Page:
Wenda Harris Millard on Ross Levinsohn, Yahoo’s Future, and Revisiting ‘Pork Bellies’
Once the head of Yahoo’s sales efforts, Wenda Harris Millard is now president and COO of MedialLink, a strategic advisor to media, ad tech, and Fortune 100 companies.
In this interview she talks with AdExchanger about Yahoo’s prospects under Ross Levinsohn, and how her view of exchange-traded media has evolved since her famously divisive “pork bellies” remark of 2008.
AdExchanger: What should Yahoo do now that it’s facing yet another CEO change?
WHM: Yahoo has 700 million users or so, and it’s not shrinking. For people around the world it’s the fabric of their everyday lives. There is fantastic information and entertainment; they’re there because of the content.
The single monetization stream for Yahoo is advertising. Great content, monetized by advertising – that is a winning formula. It’s not the only formula. The reality is this is a media company fueled by technology. The fact that they’ve put Ross in, who understands consumer, content, advertising…is a fantastic move.
To me you have to protect and enhance who you are and what you have. And while it would be fantastic if Yahoo could develop other revenue streams, resources against those revenue streams of any sort can’t outweigh protecting and enhancing your core business.
Many people I’ve spoken with seem to hold Ross Levinsohn in similarly high regard. Can you explain his universal appeal and reputation?
He has brought in deep experience. And he genuinely cares about it. If you don’t have a lot of experience in any given business it’s very hard to truly appreciate it, unless you’ve had operating experience. People really respect him because he understands the business. He’s not playing lip service to it. He is of the industry. And make no mistake, Yahoo is a media company. Just about 100% of its revenue comes from advertising.
He has a tremendous amount of internal support, and that’s very important…from a productivity standpoint. People will do really good work for him, and there’s a lot of optimism about the company’s future given this appointment.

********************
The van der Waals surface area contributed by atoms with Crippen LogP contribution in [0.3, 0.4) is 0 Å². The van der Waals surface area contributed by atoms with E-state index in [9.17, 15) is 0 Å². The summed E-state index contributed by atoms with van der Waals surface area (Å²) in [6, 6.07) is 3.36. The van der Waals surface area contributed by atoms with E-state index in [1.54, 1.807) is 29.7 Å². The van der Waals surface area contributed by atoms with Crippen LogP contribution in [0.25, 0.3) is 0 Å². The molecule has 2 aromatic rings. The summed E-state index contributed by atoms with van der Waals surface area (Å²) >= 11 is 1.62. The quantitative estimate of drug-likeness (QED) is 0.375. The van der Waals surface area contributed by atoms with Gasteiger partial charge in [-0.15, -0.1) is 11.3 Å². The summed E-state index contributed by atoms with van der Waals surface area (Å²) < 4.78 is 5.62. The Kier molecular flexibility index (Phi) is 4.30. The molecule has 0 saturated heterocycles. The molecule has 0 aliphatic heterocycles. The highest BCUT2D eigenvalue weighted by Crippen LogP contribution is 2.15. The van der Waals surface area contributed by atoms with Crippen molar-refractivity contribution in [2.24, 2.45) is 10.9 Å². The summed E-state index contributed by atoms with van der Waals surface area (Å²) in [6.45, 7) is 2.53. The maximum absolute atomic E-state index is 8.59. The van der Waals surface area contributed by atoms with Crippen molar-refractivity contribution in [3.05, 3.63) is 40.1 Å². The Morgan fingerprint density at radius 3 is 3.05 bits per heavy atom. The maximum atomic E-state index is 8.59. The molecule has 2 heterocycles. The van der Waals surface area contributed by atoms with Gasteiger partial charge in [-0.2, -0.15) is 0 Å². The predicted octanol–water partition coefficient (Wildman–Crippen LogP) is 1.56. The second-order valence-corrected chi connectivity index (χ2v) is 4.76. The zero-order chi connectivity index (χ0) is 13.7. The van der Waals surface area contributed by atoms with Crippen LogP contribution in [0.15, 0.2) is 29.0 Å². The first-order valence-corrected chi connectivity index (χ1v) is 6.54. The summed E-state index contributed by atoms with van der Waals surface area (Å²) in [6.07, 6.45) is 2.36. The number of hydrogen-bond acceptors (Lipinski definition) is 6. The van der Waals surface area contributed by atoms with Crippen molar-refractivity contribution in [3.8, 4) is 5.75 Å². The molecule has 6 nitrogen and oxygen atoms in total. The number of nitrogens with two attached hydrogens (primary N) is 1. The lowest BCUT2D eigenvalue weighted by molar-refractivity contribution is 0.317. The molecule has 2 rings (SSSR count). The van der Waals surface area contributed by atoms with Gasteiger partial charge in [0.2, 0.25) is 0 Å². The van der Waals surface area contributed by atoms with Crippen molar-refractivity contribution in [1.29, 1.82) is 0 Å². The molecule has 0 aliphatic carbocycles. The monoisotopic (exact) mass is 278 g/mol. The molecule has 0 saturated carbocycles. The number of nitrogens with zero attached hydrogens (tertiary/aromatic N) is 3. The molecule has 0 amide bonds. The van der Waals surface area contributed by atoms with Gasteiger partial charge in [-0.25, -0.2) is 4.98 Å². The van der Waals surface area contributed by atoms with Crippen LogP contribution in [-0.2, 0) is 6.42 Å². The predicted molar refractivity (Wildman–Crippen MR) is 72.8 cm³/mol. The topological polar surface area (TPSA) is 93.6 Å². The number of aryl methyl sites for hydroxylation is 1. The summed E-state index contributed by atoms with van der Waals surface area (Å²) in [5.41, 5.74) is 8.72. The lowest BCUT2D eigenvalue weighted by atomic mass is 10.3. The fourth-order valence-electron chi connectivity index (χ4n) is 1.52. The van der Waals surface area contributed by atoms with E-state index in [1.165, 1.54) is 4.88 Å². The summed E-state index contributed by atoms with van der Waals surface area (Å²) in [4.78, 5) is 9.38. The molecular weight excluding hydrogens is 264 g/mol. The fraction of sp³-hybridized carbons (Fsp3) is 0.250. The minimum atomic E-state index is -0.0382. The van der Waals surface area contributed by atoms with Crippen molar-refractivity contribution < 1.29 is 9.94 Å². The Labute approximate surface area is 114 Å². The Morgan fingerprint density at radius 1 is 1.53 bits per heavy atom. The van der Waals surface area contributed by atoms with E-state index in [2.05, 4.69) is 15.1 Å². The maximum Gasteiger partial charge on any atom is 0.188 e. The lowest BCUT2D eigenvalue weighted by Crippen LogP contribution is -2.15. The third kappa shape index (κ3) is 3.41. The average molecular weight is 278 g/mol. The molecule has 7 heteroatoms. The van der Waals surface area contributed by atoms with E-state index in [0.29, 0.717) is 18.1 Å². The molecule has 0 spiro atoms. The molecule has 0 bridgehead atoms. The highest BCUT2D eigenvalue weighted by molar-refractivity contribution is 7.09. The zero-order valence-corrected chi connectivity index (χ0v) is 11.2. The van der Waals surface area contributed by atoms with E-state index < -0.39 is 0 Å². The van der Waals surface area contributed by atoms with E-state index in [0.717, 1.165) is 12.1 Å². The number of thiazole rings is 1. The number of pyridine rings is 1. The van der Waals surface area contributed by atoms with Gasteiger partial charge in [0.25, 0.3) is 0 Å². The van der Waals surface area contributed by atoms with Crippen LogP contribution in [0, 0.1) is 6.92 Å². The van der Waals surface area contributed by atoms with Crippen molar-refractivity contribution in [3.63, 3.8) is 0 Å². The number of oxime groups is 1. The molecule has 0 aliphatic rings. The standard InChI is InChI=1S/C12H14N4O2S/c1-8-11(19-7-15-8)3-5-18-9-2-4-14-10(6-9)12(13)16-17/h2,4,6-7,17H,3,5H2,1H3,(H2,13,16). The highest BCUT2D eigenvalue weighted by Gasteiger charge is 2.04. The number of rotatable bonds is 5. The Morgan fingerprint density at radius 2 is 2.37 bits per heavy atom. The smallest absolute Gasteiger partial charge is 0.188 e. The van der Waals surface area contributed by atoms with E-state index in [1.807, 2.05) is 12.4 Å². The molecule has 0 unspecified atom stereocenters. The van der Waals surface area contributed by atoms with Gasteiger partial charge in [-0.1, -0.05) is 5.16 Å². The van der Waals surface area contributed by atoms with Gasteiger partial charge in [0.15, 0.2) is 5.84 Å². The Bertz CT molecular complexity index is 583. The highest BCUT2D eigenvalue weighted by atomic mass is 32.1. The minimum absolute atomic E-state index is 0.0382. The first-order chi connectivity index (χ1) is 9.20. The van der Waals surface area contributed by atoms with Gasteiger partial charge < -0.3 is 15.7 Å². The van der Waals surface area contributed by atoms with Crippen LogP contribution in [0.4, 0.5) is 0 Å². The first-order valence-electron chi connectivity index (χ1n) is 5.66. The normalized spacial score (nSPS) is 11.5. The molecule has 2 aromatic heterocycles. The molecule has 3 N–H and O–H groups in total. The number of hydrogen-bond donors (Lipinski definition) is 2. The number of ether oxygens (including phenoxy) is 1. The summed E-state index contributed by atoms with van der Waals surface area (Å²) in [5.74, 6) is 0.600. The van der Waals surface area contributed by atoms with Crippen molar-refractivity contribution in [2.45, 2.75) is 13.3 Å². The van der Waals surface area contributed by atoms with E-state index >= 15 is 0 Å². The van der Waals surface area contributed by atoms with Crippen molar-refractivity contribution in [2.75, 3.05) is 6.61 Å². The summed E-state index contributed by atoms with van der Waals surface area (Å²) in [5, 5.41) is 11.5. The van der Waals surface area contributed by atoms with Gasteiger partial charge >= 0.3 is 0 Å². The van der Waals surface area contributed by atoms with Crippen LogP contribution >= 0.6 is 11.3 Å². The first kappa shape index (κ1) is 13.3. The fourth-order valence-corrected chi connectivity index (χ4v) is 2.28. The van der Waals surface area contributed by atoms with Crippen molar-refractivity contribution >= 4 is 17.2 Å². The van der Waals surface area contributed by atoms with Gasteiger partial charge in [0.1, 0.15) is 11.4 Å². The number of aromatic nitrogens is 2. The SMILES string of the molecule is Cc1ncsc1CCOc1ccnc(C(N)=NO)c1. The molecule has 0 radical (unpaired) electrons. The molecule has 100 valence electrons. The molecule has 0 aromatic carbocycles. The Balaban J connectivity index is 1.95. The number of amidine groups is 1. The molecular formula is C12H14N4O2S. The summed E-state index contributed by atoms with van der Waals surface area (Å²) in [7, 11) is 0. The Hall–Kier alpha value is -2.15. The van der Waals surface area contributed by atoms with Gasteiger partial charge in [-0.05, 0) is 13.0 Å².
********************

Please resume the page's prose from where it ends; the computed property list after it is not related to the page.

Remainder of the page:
While I have you on the phone, since AdExchanger covers primarily data-driven online ads, I have to ask how your thinking has evolved on this category. Your “pork-bellies” comment in 2008 helped articulate some of the tension at the time between ad exchanges and premium brand advertising. Has anything changed for you?
At the time what we were seeing was an extraordinary decline in CPMs for display advertising. The reason it was very important at that time to send out a clarion call to publishers is it wasn’t that obvious to everyone what was happening and what was going to happen. My comments were really about halting the commoditization for premium publishers.
That was also at a time with ad networks – we didn’t have SSPs at the time – [when] it was really hard to find one of quality. Let me put it that way. They were not working in the best interest of publishers. It was all about commoditizing. It was all about price.
If you look at PubMatic, they are the publisher’s friend. Everyone has excess inventory, but they’re creating real value for the publishers.
The reason that was important at the time was that the ad networks were bottom feeders. Now, four years later, we’ve all matured a lot. We understand the difference between a bottom feeder and an ad network that can add value to what I would call a perishable good. The industry has certainly evolved on that.
If I were to make comments like that today, they would definitely be changed. There would be different kinds of warnings.
What would your new warnings be?
That you have to find ad networks or SSPs that are working in your favor – that they are looking to help you gain a higher price. It’s not about working both sides of the fence, and it’s not about commoditization. It’s about achieving highest possible value for perishable goods – i.e. inventory that won’t be there tomorrow.
The world has evolved. We’re in a much better place, and I’m much more excited about where we’re automating and where we can focus on custom solutions. The automation helps us focus on custom solutions. We don’t need people to do all the work we’re currently doing. Machines are helping us which leaves us other resources for top of the pyramid.
I remember when MediaLink signed on to help MySpace, there was some misperception that you personally would oversee the company’s sales efforts. Do you think people are still confused about what Medialink provides?
That actually was three years ago this summer, when I had just gone into partnership with Michael [Kassan]. The company was not as highly defined, so I think that’s absolutely the case. There was some confusion.
The best way to think about us is as a next generation consulting company. Next generation because the 50-plus of us were all hard-core operators. The senior-most among us have run companies, we’ve fixed companies, we’ve built companies. Everybody here comes from an operating background. Our clients – we’re very biased toward action for them.
We have three customer bases. One is client side. We work for Fortune 100 marketers, and we do everything from organizational structure to executive search, benchmarking, best practices. And then we work for emerging media and ad tech companies, and that’s all about business acceleration – helping them really grow these companies. And then we work with private equity firms. We’re hired as a second set of eyes to work with them on acquisitions and investments.
We are not a sales organization.